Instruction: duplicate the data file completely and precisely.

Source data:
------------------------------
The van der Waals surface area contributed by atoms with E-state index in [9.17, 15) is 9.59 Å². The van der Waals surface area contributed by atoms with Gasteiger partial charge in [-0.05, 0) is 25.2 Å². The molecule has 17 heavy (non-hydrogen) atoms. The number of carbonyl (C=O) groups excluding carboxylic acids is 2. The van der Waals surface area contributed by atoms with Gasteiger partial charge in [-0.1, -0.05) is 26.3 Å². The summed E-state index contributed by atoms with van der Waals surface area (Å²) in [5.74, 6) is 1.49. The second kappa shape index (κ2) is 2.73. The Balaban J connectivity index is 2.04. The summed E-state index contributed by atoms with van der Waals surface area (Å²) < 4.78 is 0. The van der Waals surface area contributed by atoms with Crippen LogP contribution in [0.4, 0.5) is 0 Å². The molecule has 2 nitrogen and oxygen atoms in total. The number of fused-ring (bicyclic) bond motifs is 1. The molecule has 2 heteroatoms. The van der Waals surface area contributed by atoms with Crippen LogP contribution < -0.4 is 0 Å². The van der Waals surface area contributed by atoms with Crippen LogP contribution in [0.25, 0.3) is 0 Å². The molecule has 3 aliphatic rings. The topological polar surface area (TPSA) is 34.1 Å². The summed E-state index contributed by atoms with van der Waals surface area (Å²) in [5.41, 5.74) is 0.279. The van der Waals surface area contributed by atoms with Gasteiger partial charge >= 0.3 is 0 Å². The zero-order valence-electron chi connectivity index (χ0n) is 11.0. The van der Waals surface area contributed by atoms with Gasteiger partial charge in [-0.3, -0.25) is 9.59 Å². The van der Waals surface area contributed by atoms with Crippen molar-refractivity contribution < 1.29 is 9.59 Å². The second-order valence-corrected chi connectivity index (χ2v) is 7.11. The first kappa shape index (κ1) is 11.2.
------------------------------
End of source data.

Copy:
The van der Waals surface area contributed by atoms with E-state index in [9.17, 15) is 9.59 Å². The van der Waals surface area contributed by atoms with Gasteiger partial charge in [-0.05, 0) is 25.2 Å². The molecule has 17 heavy (non-hydrogen) atoms. The number of carbonyl (C=O) groups excluding carboxylic acids is 2. The van der Waals surface area contributed by atoms with Gasteiger partial charge in [-0.1, -0.05) is 26.3 Å². The summed E-state index contributed by atoms with van der Waals surface area (Å²) in [5.74, 6) is 1.49. The second kappa shape index (κ2) is 2.73. The Balaban J connectivity index is 2.04. The summed E-state index contributed by atoms with van der Waals surface area (Å²) < 4.78 is 0. The van der Waals surface area contributed by atoms with Crippen LogP contribution in [0.4, 0.5) is 0 Å². The molecule has 2 nitrogen and oxygen atoms in total. The number of fused-ring (bicyclic) bond motifs is 1. The molecule has 2 heteroatoms. The van der Waals surface area contributed by atoms with Crippen LogP contribution < -0.4 is 0 Å². The van der Waals surface area contributed by atoms with Crippen LogP contribution in [0.25, 0.3) is 0 Å². The molecule has 3 aliphatic rings. The topological polar surface area (TPSA) is 34.1 Å². The summed E-state index contributed by atoms with van der Waals surface area (Å²) in [5.41, 5.74) is 0.279. The van der Waals surface area contributed by atoms with Gasteiger partial charge >= 0.3 is 0 Å². The zero-order valence-electron chi connectivity index (χ0n) is 11.0. The van der Waals surface area contributed by atoms with Gasteiger partial charge in [-0.3, -0.25) is 9.59 Å². The van der Waals surface area contributed by atoms with Crippen molar-refractivity contribution < 1.29 is 9.59 Å². The second-order valence-corrected chi connectivity index (χ2v) is 7.11. The first kappa shape index (κ1) is 11.2.